Toronto: Long COVID is associated with reduced brain oxygen levels, declined cognition and heightened levels of depression and anxiety, according to new research studying the impacts of the disease. Researchers from the University of Waterloo, Canada, combined the results of two new parallel studies – a laboratory study involving cognitive testing and imaging of oxygen levels in the brain, and a national population survey of Canadians in 2021 and 2022.
The laboratory study found that individuals who had experienced symptomatic COVID-19 illness performed worse on two computer tasks – one measured inhibition and the other impulsive decision-making, the research describing the findings said.
Compared to those who had not been infected, people who had been infected showed a lack of increase in oxygen saturation in an area of the brain that is normally engaged during one of the tasks, the study said.
“We are the first to show reduced oxygen uptake in the brain during a cognitive task in the months following a symptomatic COVID-19 infection,” said Peter Hall, lead author and researcher at the University of Waterloo.
“This is important because a lack of sufficient oxygen supply is thought to be one of the mechanisms by which COVID-19 may cause cognitive impairment,” said Hall.
The second study in this paper, a population survey of more than 2,000 Canadians aged 18 to 56, examined the relationships among COVID, cognitive function and psychiatric symptoms.
Respondents who had COVID reported difficulty concentrating and problems with inhibition, as well as increased symptoms of anxiety and depression, the research said.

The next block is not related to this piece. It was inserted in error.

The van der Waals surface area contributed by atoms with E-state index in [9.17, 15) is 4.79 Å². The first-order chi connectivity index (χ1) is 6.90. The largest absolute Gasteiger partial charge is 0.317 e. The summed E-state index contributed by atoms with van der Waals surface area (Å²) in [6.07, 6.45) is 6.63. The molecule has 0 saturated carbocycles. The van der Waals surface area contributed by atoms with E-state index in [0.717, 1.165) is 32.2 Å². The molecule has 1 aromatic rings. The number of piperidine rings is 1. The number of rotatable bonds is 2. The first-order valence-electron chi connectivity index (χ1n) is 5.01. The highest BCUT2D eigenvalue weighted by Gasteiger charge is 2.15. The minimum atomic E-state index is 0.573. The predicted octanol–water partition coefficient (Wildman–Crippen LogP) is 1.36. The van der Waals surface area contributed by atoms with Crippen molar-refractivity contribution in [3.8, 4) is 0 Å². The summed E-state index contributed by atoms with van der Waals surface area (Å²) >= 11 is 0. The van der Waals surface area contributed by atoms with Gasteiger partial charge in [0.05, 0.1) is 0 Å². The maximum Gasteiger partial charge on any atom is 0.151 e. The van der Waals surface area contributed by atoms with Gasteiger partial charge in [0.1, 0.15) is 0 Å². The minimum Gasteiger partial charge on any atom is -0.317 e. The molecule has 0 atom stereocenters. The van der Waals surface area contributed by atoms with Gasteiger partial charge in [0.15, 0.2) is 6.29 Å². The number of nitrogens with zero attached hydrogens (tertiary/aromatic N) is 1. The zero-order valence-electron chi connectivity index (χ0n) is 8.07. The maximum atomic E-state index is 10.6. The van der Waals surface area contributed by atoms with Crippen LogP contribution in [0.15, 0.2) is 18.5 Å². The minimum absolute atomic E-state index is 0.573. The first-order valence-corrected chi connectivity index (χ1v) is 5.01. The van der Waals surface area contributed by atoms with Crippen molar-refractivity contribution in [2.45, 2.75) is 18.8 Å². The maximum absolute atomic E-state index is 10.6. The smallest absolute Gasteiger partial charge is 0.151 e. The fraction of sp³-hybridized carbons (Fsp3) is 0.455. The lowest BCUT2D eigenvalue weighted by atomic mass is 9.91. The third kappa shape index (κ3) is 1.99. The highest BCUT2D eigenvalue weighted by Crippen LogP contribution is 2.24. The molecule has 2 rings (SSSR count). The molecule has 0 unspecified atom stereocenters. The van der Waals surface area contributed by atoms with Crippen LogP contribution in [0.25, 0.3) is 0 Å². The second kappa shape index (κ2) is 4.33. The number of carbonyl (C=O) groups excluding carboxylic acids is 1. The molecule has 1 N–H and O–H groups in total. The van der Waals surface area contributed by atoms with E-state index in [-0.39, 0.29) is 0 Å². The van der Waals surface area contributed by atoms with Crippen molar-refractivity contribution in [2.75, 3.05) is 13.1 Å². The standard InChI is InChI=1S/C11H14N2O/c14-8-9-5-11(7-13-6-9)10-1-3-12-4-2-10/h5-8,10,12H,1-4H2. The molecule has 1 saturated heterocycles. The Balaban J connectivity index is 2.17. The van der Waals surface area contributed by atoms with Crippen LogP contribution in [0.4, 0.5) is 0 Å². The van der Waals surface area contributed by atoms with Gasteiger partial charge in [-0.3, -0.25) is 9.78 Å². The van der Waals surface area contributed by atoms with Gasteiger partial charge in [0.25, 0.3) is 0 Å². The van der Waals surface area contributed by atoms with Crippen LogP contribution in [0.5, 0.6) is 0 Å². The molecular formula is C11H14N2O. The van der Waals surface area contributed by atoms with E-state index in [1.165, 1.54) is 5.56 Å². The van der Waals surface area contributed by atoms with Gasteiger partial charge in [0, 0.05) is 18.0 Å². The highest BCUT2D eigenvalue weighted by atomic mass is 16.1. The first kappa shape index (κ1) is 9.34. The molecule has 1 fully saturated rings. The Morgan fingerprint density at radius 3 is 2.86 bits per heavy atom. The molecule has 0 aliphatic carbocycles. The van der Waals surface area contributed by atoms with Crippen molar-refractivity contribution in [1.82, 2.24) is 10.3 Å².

These effects appeared to be marginally stronger among unvaccinated individuals and were still detectable after controlling for how long ago respondents were infected, the research said.
Previous studies have shown a link between COVID and test performance, self-reported cognitive symptoms and differences in brain structure measured by MRI, but not oxygenation changes in the brain, the paper said.
Older women were more affected than others in the case of the brain imaging outcomes, the paper said.
“We don’t know for sure why this was the case, but there have been other studies showing that older women are especially impacted by some post-COVID-19 syndrome symptoms,” Hall said.
In the case of the population study, “It appears that, regardless of gender and other demographic factors, COVID-19 infection at baseline is correlated with increased problems with emotion regulation six months later: depression, anxiety and agitation.
“In some cases, we are talking about symptom levels that are at or above recommended as cut-off scores for psychiatric diagnoses,” said Hall.
The studies were conducted during earlier waves of the pandemic. The researchers did not examine whether Omicron and later variants have the same effects on the brain as earlier variants.